Locally, CSM has been bringing robotics competitions to Southern Maryland's students since 2006. “The ultimate goal of the FTC program is to get students excited about science, technology and engineering by providing a sports-like venue where the lessons they learned in school can be applied to the robots they are building,” said CSM Professor Jeff Tjiputra who is also chair of CSM's Business and Technology Division.

Tjiputra created a separate CSM robotics competition just for Southern Maryland students in grades 5 through 12 with fun, age-appropriate fields of play and LEGO and VEX robotics kits that are affordable, allowing more schools and students to participate. That competition will be held March 7.

“We are thrilled to have BAE Systems as a sponsor for both of our competitions,” said Tjiputra. “Involvement from the business community is essential, and support from a high-tech powerhouse like BAE is incredible,” Tjiputra added. In addition to BAE Systems, funding has been made available through grants from the Energetic Technology Center and TIME Center and through CSM partners including the College of Southern Maryland Foundation, Dominion Power, the Charles County Commissioners, the Charles County Technology Council, the Patuxent Partnership, the FRC 836 RoboBees, the Grace Brethren CyberKnights FLL team, Johnston & Associates, Northrop Grumman and Wyle.

Captions

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CSM President Dr. Brad Gottfried welcomes robotics teams, parents and guests to the 2nd annual BAE Systems, Maryland FIRST Tech Challenge competition at the college’s La Plata Campus Feb. 21. The regional competition was the qualifier for the FIRST World Championship in Atlanta April 15-17.

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BAE Systems T.S.S. President Ted Wright warms up the crowd of high school students, their coaches, volunteers and spectators at the BAE Systems, Maryland FIRST Tech Challenge Feb. 21 at the College of Southern Maryland, La Plata Campus.

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Members of Southern Maryland local team “Los Fuegos” from King’ss Christian Academy in Callaway, coached by Stan Toney, regional director of FIRST, make some last-minute adjustments to their robot in between the opening rounds of the BAE Systems, Maryland FIRST Tech Challenge Feb. 21 at the College of Southern Maryland, La Plata Campus.

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Transformer team captain and driver Alex Yuen, left, and teammate Gabrielle Menard, right, prepare to scoop up hockey pucks with their robot in the opening rounds, as coach Dave Buddenbohn, center, looks on. The Transformers represent one of two teams from Dr. James A. Forrest Career and Technology Center in Leonardtown.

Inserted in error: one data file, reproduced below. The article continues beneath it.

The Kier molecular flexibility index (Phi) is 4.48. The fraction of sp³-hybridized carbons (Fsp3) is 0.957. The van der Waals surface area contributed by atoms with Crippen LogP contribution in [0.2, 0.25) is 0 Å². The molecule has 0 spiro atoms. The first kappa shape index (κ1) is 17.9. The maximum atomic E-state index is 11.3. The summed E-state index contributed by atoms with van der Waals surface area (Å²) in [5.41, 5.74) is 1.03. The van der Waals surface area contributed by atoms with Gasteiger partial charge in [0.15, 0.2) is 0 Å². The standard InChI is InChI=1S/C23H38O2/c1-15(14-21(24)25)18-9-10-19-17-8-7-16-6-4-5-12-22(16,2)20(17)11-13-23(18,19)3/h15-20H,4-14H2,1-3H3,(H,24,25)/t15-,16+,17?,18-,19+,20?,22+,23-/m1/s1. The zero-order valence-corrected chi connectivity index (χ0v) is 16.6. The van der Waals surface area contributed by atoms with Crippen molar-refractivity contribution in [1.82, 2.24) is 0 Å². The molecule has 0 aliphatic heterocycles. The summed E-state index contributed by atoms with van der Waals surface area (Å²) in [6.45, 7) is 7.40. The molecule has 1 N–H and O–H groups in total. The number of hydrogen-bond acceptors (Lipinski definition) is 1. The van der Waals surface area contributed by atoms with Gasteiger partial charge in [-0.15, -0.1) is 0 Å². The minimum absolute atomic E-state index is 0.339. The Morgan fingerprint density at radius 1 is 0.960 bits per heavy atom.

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Members of the Transformer team from Dr. James A. Forrest Career and Technology Center in Leonardtown pose with their robot during the opening rounds of the 2008 BAE Systems, Maryland FIRST Tech Challenge held at the College of Southern Maryland, La Plata Campus Feb. 21. From left are Lauren Garcia, Gabrielle Menard, Coach Dave Buddenbohn and team captain and driver Alex Yuen. Not pictured are Matthew Mays and Courtney Rice.

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Members of Southern Maryland team “Under the Son” from Hollywood, left, in tie-dye shirts, celebrate an early score over “G-Force” from McHenry in Western Maryland, right. The Hollywood homeschool team consists of, from left, Erik Spangler, 12, Mary Spangler, 10, and Renee Spangler, 14. Their youngest sibling and team cheerleader, Laura, 7, is not pictured. “G-Force” went on to win FIRST Tech Challenge’s highest award, the Inspire Award, and advance to the world championship in Atlanta in April.

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Members of “Raider Robotics” from Leonardtown High School, all juniors and sophomores, await the next competition in the qualifying rounds of the BAE Systems, Maryland FIRST Tech Challenge held at the College of Southern Maryland, La Plata Campus Feb. 21. From left are Ben Schanck, the team captain and driver, Michael Ogletree, James Giovagnoli, Ed Sierra and Jake Robbins. Not pictured are Ray Tuazon and team coach Drew Evans.

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Members of team “Los Fuegos” from King’s Christian Academy in Callaway, have their robot’s computer program checked by CSM Associate Professor of Technology Joe Burgin, a volunteer judge for the competition.